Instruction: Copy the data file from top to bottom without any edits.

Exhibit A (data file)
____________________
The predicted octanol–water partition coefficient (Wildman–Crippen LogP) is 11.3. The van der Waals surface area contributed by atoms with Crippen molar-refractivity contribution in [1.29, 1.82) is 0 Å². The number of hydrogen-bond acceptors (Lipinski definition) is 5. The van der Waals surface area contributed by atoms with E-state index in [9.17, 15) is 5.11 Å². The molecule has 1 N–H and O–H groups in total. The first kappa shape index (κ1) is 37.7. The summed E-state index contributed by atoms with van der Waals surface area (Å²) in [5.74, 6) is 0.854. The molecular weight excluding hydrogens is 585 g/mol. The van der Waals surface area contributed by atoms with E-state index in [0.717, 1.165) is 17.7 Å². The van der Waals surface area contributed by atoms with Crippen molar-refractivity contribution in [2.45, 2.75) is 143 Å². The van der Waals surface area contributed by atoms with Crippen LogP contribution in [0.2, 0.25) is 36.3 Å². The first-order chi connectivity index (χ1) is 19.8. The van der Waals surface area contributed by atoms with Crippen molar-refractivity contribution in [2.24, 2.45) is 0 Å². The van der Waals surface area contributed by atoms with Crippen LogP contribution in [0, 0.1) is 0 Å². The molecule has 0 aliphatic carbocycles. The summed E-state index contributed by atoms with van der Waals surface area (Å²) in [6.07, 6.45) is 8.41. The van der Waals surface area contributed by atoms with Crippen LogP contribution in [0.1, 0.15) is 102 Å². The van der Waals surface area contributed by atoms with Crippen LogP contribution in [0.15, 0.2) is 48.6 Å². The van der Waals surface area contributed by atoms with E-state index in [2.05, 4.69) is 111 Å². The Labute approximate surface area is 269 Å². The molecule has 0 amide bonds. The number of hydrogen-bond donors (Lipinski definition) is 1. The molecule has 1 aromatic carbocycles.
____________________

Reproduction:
The predicted octanol–water partition coefficient (Wildman–Crippen LogP) is 11.3. The van der Waals surface area contributed by atoms with Crippen molar-refractivity contribution in [1.29, 1.82) is 0 Å². The number of hydrogen-bond acceptors (Lipinski definition) is 5. The van der Waals surface area contributed by atoms with E-state index in [9.17, 15) is 5.11 Å². The molecule has 1 N–H and O–H groups in total. The first kappa shape index (κ1) is 37.7. The summed E-state index contributed by atoms with van der Waals surface area (Å²) in [5.74, 6) is 0.854. The molecular weight excluding hydrogens is 585 g/mol. The van der Waals surface area contributed by atoms with E-state index in [0.717, 1.165) is 17.7 Å². The van der Waals surface area contributed by atoms with Crippen molar-refractivity contribution in [2.45, 2.75) is 143 Å². The van der Waals surface area contributed by atoms with Crippen LogP contribution in [0.2, 0.25) is 36.3 Å². The first-order chi connectivity index (χ1) is 19.8. The van der Waals surface area contributed by atoms with Crippen molar-refractivity contribution in [2.24, 2.45) is 0 Å². The van der Waals surface area contributed by atoms with Crippen LogP contribution in [0, 0.1) is 0 Å². The molecule has 0 aliphatic carbocycles. The summed E-state index contributed by atoms with van der Waals surface area (Å²) in [6.07, 6.45) is 8.41. The van der Waals surface area contributed by atoms with Crippen LogP contribution in [0.1, 0.15) is 102 Å². The van der Waals surface area contributed by atoms with Crippen LogP contribution in [0.15, 0.2) is 48.6 Å². The van der Waals surface area contributed by atoms with E-state index in [2.05, 4.69) is 111 Å². The Labute approximate surface area is 269 Å². The molecule has 0 amide bonds. The number of hydrogen-bond donors (Lipinski definition) is 1. The molecule has 1 aromatic carbocycles.